Eulogy for Lost Dreams

A friend of mine was a young genius, admitted to college two years younger than was the norm – had also applied and been accepted to Julliard Music Conservatory on the virtue of his love for and proficiency on the trumpet.

His parents knew what was best for him, though, and lovingly decided that he should join a good computer science program at another reputable university.

He found himself able, but not motivated, took solace in the thought that he could do well in class if he tried, turned instead to playing Counterstrike (a first-person shooter computer game), slept irregular hours, and flunked out of school before he finished his first year.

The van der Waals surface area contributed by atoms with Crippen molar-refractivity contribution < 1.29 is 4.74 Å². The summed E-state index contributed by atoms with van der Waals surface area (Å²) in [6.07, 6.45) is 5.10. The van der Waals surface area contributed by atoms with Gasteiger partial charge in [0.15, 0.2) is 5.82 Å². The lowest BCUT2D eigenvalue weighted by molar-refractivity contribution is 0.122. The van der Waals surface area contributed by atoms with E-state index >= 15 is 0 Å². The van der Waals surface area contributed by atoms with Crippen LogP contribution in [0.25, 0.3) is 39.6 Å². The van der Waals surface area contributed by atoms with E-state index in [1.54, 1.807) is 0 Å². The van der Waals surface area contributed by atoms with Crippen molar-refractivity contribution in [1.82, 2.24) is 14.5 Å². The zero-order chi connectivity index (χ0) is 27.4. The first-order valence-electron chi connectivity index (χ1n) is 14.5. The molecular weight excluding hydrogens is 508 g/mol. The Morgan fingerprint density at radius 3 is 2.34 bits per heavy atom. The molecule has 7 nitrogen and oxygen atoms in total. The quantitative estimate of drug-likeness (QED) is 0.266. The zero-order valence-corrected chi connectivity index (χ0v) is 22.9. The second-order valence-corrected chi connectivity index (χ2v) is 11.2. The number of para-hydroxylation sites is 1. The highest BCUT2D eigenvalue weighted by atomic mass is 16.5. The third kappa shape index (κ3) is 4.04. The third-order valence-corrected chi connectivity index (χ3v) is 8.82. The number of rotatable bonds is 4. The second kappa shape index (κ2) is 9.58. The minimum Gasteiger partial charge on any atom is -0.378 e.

His name was Winston. I lost touch with him.

I wonder if he has found his muse, or if he labors in quiet desperation at a job that he doesn’t much care for, a victim even now of an insidious homogenizing strand of thought that would discount genius and force people to be average in favor of a nice steady job, in a cheapening of what is artisitic, passionate, or interesting. Fuck. That. Shit.

However much we sell ourselves short in order to gain the good opinion of others, or for material wealth, we cannot take any of it with us when we die.

Old friend, you must have lost your way for a long time. Do not die with your music inside of you. I pray that you have found your way.

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